Misha Mansoor with his signature Jackson Juggernaut (Image credit: Vanessa Ochotorena)

Let’s talk about some of the lighter material, in particular Crush, which is quite different from your usual material.

Mansoor: "I’ll tell you this - I’m expecting a lot of people to hate Crush. I didn’t even think that was going to be a Periphery song. It was just something I did for fun one day and threw it up on my YouTube. And Spencer, I guess he was just inspired by it and he added some vocals to it. And then when we heard that we were like, 'This is really cool. Maybe we should make this a song…' That’s how it works sometimes. But that one is kind of a weird one, especially next to songs like Reptile and Blood Eagle and Chvrch Burner.

Holcomb: "There are no seven-strings on it, there’s no low tunings, there’s no heavy riffs. Crush is driven by synth and by Spencer’s vocal. However, it’s a fun song. And what it does, it sort of cleanses the palate after hearing all this heavy stuff."

I don’t know why, but I think maybe knowing that certain people will really hate Crush made me want to put it on the album even more!

Misha Mansoor

Mansoor: "I don’t know why, but I think maybe knowing that certain people will really hate it made me want to put it on the album even more! It’s kind of screwed up to admit that."

How did you guys go about recording guitars in the studio?

Mansoor: "I tracked and engineered all the guitars for the album, which was kind of a pain in the ass. I probably shouldn’t ever do that again because it was really stressful! [Laughs] But the way I did it was I basically captured a DI signal in case we wanted to re-amp stuff later on. Which was good, because we ended up needing to do that for certain things.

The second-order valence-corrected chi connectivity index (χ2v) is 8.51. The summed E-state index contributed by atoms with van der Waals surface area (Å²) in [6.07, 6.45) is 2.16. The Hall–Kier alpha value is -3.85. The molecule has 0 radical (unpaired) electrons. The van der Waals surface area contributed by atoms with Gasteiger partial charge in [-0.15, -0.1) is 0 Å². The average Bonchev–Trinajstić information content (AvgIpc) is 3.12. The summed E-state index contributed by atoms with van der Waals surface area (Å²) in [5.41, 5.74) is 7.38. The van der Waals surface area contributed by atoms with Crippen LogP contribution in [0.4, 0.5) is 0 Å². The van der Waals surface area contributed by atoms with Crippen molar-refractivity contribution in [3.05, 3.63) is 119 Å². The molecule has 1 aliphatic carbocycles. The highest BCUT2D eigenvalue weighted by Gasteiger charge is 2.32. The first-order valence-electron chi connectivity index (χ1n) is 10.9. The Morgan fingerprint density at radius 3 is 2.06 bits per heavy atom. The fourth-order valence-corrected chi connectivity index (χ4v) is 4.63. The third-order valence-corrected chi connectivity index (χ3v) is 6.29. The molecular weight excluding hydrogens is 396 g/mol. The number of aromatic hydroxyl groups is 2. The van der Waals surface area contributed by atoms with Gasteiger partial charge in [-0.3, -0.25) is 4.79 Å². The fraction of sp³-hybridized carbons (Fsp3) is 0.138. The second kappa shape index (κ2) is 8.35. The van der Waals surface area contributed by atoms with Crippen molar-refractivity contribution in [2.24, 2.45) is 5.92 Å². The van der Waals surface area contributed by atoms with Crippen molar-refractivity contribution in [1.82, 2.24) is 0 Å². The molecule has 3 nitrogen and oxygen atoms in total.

"As far as gear, we used a [Fractal Audio] Axe-Fx III as our main writing and recording tool. It’s fantastic. There’s the big debate over whether real amps are better, and we did all sorts of shootouts between different things in the studio. But when it came to actually tracking, the Axe-Fx III just made it very easy because we had all our sounds ready to go. There was no need to overthink it. So that was pretty much the only amp we used on the album.

"We put pedals in front of it sometimes, and we used post-effects in the DAW. And we used these proprietary cabs - actually, you can buy them - called the ML Sound Lab. They’re in the Fractal store. That’s the one sort of 'non-stock' thing about the amp sound.

What guitars did you choose to use on this album and why?

Mansoor: "I have my signature guitar with Jackson, the Juggernaut, and I have two variations of that - one has Bare Knuckle Juggernaut pickups and one has Bare Knuckle Ragnarok pickups. The guitar with the Ragnaroks is slightly more aggressive. And I think due to the heavier nature of this album that one ended up being used a bit more.